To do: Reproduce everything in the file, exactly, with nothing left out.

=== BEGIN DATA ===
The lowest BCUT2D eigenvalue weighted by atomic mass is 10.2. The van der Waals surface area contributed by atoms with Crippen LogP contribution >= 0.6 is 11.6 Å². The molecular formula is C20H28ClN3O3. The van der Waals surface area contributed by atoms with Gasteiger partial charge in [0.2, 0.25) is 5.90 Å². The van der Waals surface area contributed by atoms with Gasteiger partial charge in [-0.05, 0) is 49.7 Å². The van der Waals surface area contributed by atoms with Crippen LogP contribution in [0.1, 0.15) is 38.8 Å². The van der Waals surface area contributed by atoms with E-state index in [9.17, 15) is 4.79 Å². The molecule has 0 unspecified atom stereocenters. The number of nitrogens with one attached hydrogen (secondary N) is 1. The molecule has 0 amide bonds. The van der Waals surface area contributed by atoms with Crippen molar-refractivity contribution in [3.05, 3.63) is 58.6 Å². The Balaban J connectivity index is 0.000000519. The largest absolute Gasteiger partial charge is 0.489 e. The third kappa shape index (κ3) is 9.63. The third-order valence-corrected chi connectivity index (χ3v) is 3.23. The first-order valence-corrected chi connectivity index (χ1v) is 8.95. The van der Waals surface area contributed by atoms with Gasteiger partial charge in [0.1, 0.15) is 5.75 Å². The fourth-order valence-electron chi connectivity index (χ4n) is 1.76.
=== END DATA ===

The lowest BCUT2D eigenvalue weighted by atomic mass is 10.2. The van der Waals surface area contributed by atoms with Crippen LogP contribution >= 0.6 is 11.6 Å². The molecular formula is C20H28ClN3O3. The van der Waals surface area contributed by atoms with Gasteiger partial charge in [0.2, 0.25) is 5.90 Å². The van der Waals surface area contributed by atoms with Gasteiger partial charge in [-0.05, 0) is 49.7 Å². The van der Waals surface area contributed by atoms with Crippen LogP contribution in [0.1, 0.15) is 38.8 Å². The van der Waals surface area contributed by atoms with E-state index in [9.17, 15) is 4.79 Å². The molecule has 0 unspecified atom stereocenters. The number of nitrogens with one attached hydrogen (secondary N) is 1. The molecule has 0 amide bonds. The van der Waals surface area contributed by atoms with Crippen molar-refractivity contribution in [3.05, 3.63) is 58.6 Å². The Balaban J connectivity index is 0.000000519. The largest absolute Gasteiger partial charge is 0.489 e. The third kappa shape index (κ3) is 9.63. The third-order valence-corrected chi connectivity index (χ3v) is 3.23. The first-order valence-corrected chi connectivity index (χ1v) is 8.95. The van der Waals surface area contributed by atoms with Gasteiger partial charge in [0.1, 0.15) is 5.75 Å². The fourth-order valence-electron chi connectivity index (χ4n) is 1.76.